Shakedown camping trip
Since me and Timmy are planning a camping trip in two weeks, where I will drive back to Belgium leaving Sweden behind for the near future, we felt like we needed to go on a test trip to see how the gear and bikes hold up, just like my friends did recently.
The night before we got started, I had offered Lynette and Curt, two Australian riders on their way around the world, a place to sleep at my house.
They had asked on the Horizons Unlimited Facebook group, and I thought it would be really interesting meeting them. I got to ask a lot of questions about things that seem vague to me, like shipping a motorcycle, or border crossings. Also turns out they are from Brisbane, and will be back there for a short while by the time I’m heading there in October, what coincidence.
They’d done 45.000km so far on their Yamaha XT660’s, without much problems at all save for a little accident. Not even a flat tire! I have to admit those XT660’s seem extremely reliable; I test rode one myself however and it just felt a bit heavy and slow for me (180kg with 48hp)…
When they were leaving the next morning, things got delayed a bit, so I only got to meet up with Timmy at 11. Then when we left, we got another problem as we were only 200meters on the motorway…
That 10-meter long skidmark you see is where Timmy’s front brake locked up on the middle of the motorway. He ended up standing between the cars with a front wheel that was completely stuck. I heard him shout “my brakes are stuck!” through the intercom, but had to do a 10 minute detour since he was behind me, before I could get to him and help.
Turns out the cool orange brake levers he bought, were not fitting properly, causing the brake to drag, heating the system up and eventually jamming! We fixed it with some Loctite and duct-tape, a fix that fortunately held up for the rest of the weekend.
After an hour of asphalted roads, with some dirt in between (including the GPS trying to send us through an active military area), we got to the trail we were planning to follow. Called ‘Sverigelänken’ or ‘The Sweden Link’, it’s a 2000km gravel trail from Uppsala to Kiruna. We were only going to do a small part up to Torsåker and then turn back.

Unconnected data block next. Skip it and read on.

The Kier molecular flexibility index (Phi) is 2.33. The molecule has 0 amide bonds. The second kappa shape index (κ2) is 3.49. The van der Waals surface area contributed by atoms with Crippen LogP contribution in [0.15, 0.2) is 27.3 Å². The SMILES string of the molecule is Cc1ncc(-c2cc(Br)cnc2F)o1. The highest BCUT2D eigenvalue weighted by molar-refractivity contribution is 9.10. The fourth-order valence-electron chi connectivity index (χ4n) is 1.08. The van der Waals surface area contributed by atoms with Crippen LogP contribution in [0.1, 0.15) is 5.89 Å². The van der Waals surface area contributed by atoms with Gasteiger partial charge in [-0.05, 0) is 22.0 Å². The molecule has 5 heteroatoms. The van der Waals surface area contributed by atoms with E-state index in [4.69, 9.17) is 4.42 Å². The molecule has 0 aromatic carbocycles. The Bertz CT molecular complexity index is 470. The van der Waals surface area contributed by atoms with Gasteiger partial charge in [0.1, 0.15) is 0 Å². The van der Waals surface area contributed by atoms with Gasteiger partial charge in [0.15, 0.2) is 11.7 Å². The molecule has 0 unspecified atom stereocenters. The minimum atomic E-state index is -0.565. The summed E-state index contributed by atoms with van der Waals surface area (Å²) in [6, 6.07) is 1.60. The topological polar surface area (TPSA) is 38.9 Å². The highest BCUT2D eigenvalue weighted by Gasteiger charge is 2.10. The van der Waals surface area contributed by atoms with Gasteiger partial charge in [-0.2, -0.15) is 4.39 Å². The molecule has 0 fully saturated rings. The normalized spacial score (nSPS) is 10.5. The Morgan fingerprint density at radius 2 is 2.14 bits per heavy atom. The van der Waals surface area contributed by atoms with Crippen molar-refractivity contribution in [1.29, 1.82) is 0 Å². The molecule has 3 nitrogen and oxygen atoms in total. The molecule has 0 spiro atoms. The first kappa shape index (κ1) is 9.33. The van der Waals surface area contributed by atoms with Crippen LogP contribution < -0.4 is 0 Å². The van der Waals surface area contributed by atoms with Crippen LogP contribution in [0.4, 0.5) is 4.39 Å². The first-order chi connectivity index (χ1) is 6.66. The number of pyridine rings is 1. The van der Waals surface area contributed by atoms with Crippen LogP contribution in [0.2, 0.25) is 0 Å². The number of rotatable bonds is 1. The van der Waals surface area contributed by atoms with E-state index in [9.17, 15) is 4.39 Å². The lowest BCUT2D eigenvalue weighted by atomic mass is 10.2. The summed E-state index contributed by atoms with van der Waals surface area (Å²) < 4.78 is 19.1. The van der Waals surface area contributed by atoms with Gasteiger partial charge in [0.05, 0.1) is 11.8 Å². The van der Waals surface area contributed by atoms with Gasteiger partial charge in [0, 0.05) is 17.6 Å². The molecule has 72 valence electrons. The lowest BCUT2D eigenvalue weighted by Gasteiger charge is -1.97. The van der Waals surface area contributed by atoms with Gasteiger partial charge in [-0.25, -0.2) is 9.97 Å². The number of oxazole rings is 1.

As always, whn following someone else’s routes, we come across some surprising obstacles. This had already looked fishy when planning, with the GPS claiming there was no road at this spot. I’d seen some cool videos on Youtube of Lyndon and Lukas going around the world, doing this stuff, so I figured ‘how hard can it be, and tried it. I kind of chickened out and didn’t want to go in the real mud, instead going into the bushes on the side. That turned out to be a big mistake, I got stuck after 2 meters.
We spent half an hour dragging and lifting my bike out, in ankle deep swamp water, with lots of bugs around us on quite a warm day, but got it out eventually. In the process I’d sprayed my entire bike with swamp water, moss and turf. I found out that my boots are really, perfectly waterproof though (unlike Timmy’s)!
We then turned back and took the 1km straight asphalt road shortcut that avoided this whole thing.
We came across some more cases where the route was changing: they were building a huge road that the trail cut across several times. Too bad this will all be asphalted soon, but those big rocks are very hard to ride on on the other hand.
The light got really nice by the evening, so we stopped for photo’s a few times.
Eventually we got to the Hovnäs Ferry, which was this cool little ferry that still ran on cables. You pressed a button, a bell rang and an old guy slogged out of his little hut to start the boats diesel engine. You could only pay the fee in cash, and the ferry only ran until 7 (we got there at 6:30). I loved it, so much more interesting than the big ferries, and it only fits one car at a time.After the ferry we had to decide to pick the shorter route, or keep going on the trail for the longer route. Timmy was really into it so he suggested to go long.